To answer your cart questions. The width of the cart is less than the width of the canoe. The wheels are under the cart. Like JackL said the best carts for rough trails are those with bicycle wheels. Google Swedish Boat Cart. Narrow trails, rocky trails, single plank bridges will all dictate carrying the canoe. Tree trunks down across the trail can be lifted over with the cart unless the trunk is thick and the limbs still attached. Rocks often can be straddled. It really helps to know the condition of the carry in advance.
A good yoke makes any canoe feel lighter. Rental canoes with just a thwart are neck killers. A standard flat yoke is better, but they tend to slide off your wet sweaty shoulders and require a constant push forward on the gunwales to keep on your shoulders. A contoured yoke or yoke pads make a big difference. If the rental canoes you use have a flat yoke, buy a set of clamp-on yoke pads to take along. If the canoes only have a thwart in the middle, rent from someone else. Most fiberglass canoes from good manufacturers are in the 55-65# range for a 16foot hull. In Canada there are many low volume canoe builders that supply canoes on a local basis and they are heavier. 65-75# for a 16foot hull is common. For me 40# and under is a joy to carry. 50-60# is ok, 65-75# is a pain, and 75#+ calls for someone else to carry it. Some heavy lifters can walk a mile with a heavy canoe, but its not me and I feel no shame in staying with lighter canoes.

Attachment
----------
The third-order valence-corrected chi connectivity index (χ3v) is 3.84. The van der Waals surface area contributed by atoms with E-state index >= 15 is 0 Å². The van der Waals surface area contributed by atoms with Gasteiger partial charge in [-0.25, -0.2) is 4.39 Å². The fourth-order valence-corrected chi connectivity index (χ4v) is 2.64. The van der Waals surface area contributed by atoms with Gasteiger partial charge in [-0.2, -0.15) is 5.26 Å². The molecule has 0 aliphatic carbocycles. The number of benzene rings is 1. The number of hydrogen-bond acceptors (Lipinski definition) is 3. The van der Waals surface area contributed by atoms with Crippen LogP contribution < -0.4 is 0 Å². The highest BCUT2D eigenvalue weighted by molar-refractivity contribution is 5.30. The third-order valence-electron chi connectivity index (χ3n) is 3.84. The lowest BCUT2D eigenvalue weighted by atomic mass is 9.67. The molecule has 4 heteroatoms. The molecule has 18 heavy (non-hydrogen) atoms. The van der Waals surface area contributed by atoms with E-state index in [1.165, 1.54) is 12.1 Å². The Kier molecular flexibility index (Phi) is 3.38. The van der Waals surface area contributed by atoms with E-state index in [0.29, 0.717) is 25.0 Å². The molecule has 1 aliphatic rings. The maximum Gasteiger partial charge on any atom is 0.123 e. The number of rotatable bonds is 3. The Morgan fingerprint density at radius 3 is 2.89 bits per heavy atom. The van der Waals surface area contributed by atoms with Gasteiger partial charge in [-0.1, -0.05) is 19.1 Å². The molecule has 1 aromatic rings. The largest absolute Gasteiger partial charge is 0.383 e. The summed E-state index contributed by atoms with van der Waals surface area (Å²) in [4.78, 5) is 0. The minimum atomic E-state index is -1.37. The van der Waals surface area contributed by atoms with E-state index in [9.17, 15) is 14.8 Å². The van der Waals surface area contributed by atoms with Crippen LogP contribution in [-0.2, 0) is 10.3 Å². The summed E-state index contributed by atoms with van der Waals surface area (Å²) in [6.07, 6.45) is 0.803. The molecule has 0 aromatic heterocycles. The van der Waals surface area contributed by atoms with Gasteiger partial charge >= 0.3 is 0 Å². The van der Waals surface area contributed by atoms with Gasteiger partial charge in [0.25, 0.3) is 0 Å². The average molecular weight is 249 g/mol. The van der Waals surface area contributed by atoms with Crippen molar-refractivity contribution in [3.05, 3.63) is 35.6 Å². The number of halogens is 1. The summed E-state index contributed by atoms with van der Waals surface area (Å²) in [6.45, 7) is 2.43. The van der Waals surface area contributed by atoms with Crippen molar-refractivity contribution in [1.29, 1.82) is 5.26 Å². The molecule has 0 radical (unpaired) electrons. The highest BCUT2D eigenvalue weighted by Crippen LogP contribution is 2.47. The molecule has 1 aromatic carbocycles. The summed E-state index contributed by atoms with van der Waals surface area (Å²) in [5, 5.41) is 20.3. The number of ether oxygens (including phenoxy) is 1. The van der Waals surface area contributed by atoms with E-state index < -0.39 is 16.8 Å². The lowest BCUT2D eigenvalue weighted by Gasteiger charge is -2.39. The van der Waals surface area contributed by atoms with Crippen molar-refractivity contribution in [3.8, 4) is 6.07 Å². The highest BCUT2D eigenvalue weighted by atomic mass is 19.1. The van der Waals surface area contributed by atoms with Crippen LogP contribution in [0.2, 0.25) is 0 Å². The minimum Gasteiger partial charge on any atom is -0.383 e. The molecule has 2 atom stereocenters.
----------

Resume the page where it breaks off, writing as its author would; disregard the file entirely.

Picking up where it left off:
Hope this helps,
Kayak & Canoe Outriggers
Reflective Hull Decals
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